Inns Of Molten Blue
26.10.2017–02.12.2017

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Exhibtion Cataloque

Nicholas William Johnson
Inns of Molten Blue

Nicholas William Johnson paints flowers. Floral motifs are traditionally associated with the decorative or naive, but in Johnson's case, this would be an awkward simplification of a body of work charged with meaningful layers. There is more than meets the eye. In fact, it is not the eye that Johnson wishes to address, but our very consciousness.

Nature is not innocent

Floral and botanical motifs, such as Johnson’s, inspire reference to artists throughout history; from floral borders on medieval tapestries, over the Pre-Raphaelites and the Arts and Crafts movement, to the brightly-coloured exoticism of, for example, post-impressionist painter Paul Gauguin or ‘naive’ painter Henri Rousseau. Rousseau’s naive exoticism is owing to his having painted scenes he never saw in real life. His works are hybrid constructions of other people’s accounts (be it through artworks, literature, or verbal testimonies) of places, and his own imagination. His paintings are of a conventional beauty, but can never grasp the feeling of an actual place.

However, these landscapes are not innocent. In fact, nature is a silent witness, and sometimes accomplice, to history. In Rousseau’s work, and that of many others, exotic florals are accessory to the wrongful appropriation of aspects of unknown cultures and places. They are an easy and visually pleasing tool to evoke an exotic context, with the density of the bush reflecting the opacity surrounding the often misunderstood strangeness of the ‘other’.

By employing formally similar botanical motifs, Johnson emphasizes their use and abuse in art history. He is seeking to address the appropriation of cultures and visual tools by reflecting on patterns he himself only knows through other artists’ accounts of them. Johnson’s own imagery is a hybrid of anachronistic floral aesthetics and elements referring to more contemporary culture.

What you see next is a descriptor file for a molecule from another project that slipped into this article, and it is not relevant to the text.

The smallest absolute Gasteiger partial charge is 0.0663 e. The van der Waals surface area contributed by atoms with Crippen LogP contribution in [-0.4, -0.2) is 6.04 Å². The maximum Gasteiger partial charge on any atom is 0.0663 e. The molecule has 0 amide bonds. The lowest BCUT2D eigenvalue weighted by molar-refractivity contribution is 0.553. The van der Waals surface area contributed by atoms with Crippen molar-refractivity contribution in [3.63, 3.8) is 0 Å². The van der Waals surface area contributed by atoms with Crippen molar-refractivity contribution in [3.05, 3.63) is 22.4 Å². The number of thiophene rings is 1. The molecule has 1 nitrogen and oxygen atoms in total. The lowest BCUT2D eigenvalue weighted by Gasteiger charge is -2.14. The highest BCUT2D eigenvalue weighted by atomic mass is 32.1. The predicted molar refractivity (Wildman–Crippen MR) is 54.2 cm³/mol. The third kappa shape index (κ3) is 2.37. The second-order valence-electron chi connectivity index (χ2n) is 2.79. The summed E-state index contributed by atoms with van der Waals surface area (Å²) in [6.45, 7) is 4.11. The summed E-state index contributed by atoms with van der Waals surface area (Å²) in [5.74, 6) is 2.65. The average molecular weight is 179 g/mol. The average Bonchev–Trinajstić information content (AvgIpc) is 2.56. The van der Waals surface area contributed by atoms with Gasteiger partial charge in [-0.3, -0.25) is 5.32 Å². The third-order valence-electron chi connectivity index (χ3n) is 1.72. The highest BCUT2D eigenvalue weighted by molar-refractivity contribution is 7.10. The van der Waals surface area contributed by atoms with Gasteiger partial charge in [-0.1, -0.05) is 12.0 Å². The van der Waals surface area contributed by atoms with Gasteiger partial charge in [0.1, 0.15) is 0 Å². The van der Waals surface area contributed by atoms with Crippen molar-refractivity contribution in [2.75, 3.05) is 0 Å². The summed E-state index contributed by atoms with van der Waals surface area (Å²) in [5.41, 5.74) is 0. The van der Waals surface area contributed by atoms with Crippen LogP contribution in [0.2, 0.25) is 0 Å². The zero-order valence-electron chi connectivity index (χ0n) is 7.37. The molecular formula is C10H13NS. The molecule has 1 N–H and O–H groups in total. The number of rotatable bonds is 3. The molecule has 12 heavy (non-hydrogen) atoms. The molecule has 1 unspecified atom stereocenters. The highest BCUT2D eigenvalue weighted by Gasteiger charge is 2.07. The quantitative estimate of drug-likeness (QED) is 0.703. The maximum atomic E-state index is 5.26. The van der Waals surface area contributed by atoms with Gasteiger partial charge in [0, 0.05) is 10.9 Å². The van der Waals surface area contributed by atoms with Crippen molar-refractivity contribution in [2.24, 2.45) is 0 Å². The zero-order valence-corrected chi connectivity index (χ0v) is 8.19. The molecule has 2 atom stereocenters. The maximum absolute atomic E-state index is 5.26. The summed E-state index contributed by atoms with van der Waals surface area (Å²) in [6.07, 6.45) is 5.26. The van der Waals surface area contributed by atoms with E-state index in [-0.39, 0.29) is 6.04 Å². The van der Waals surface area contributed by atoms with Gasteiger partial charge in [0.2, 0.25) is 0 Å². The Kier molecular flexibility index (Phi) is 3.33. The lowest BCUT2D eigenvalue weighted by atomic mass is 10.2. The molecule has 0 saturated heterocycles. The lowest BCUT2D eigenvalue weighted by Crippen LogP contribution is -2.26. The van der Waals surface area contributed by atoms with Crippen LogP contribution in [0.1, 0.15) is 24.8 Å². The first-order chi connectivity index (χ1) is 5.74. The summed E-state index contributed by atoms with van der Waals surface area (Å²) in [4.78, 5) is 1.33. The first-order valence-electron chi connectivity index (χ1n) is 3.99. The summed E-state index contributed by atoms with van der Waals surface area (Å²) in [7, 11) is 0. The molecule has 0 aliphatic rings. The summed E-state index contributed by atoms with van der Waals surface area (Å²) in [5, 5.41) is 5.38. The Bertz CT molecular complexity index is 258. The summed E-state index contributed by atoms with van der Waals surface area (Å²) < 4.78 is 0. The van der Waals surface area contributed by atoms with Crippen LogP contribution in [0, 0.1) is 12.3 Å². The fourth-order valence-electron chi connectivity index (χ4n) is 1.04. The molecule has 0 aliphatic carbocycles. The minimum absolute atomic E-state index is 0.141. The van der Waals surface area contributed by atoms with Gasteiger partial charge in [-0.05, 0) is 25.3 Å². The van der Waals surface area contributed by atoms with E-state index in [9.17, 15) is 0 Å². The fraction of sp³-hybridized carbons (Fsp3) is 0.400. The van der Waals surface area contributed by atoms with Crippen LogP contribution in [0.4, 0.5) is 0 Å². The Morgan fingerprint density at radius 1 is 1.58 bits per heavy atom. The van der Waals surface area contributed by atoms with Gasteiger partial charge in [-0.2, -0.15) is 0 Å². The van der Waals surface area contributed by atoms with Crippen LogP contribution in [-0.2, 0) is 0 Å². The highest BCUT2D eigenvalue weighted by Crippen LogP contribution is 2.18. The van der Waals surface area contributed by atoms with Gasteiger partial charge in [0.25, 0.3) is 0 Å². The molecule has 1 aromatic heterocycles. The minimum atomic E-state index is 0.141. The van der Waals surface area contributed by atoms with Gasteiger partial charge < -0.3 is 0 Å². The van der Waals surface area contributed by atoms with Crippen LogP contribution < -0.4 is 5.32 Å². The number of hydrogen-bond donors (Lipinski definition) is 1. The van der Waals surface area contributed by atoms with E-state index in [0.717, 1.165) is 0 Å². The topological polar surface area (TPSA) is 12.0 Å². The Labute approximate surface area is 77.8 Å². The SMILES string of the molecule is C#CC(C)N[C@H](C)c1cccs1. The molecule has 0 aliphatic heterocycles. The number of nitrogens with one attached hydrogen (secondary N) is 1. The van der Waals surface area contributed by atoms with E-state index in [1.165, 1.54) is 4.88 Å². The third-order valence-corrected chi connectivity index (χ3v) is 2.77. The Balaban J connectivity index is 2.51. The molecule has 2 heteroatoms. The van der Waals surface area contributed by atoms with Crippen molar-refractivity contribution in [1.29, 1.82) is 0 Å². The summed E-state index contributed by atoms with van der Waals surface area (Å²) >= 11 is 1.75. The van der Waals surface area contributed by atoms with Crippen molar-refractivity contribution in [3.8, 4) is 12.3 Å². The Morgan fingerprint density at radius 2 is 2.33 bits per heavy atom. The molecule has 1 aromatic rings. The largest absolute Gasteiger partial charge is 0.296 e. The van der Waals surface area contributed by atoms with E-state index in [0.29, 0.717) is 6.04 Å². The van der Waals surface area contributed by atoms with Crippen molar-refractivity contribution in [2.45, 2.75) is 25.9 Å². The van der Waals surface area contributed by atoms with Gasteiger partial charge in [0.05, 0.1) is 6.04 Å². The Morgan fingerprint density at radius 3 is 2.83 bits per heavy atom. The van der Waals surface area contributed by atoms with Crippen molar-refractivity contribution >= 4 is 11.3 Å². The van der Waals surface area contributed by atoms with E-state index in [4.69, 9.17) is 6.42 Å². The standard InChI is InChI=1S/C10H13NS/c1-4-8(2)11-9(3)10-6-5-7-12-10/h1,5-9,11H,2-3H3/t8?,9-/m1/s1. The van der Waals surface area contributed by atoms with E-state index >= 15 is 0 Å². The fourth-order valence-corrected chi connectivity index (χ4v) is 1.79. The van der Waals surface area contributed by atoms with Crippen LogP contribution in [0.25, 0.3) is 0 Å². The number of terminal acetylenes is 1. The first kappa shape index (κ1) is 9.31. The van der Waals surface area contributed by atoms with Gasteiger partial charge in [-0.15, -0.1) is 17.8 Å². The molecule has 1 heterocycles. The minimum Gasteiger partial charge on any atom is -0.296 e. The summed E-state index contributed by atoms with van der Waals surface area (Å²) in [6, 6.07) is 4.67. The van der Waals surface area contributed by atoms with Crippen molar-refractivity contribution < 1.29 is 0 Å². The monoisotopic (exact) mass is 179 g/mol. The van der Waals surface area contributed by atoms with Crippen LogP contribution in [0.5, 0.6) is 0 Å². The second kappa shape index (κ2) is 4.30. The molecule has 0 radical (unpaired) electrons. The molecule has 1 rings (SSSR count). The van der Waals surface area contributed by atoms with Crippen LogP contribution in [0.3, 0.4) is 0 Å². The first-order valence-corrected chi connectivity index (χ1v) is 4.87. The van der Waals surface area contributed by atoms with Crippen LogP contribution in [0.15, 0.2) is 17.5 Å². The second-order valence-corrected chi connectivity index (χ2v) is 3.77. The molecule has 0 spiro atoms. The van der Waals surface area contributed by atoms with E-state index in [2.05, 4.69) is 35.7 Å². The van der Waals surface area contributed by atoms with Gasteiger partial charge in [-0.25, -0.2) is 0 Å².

Vegetable consciousness and ‘molten blue’

Just like a strange, exotic culture, nature is often an attractive mystery to us. Mankind has created myriad systems and vocabularies to make nature make sense, taxonomies to make everything seem explicable. However, there is always a part to nature which is intricate and altogether alien. The complexity of nature does not abide by binary processes of reason. Johnson’s works investigate this alienness of nature, and the possibility of a ‘vegetable consciousness’.

In her poem I taste a liquor never brewed, Emily Dickinson is using drunkenness as a metaphor in her celebration of nature and its beauty. The ‘inn of molten blue’, which Johnson borrows as a title for his new show, stands for a divine location in the sky. Her feelings of ecstasy are quite similar to those of a person in trance. One could say this trance is a state closer to nature, a more instinctive state of being, which allows the human mind to open up to other forms of consciousness.

This transcendent moment is also a natural phenomenon, namely the short moment between sunset and full dark. In ancient myths, this moment is a magical one. It is the moment when the god Pan is waking from his afternoon nap and drags his worshippers along in a transcendent (hysterical) dance with his frenzied pipe music. It is also related to what Deleuze and Guattari refer to as the ‘twilight state’, that delicate state between waking and sleeping, between consciousness and dream. This half-consciousness is precisely what Dickinson finds in her ‘inn of molten blue’.

Johnson’s intense colour palette might be a reference to the kind of trance or ecstasy related to it, while the painted botanies are seductively luring the viewer closer, convincing her to search for previously undetected meaning in their leaves. With his search for a ‘vegetable consciousness’, the artist invites us to willingly move into a twilight state, to let go of our binary, classified, controlled consciousness for a moment and try to imagine something beyond that.

Tamara Beheydt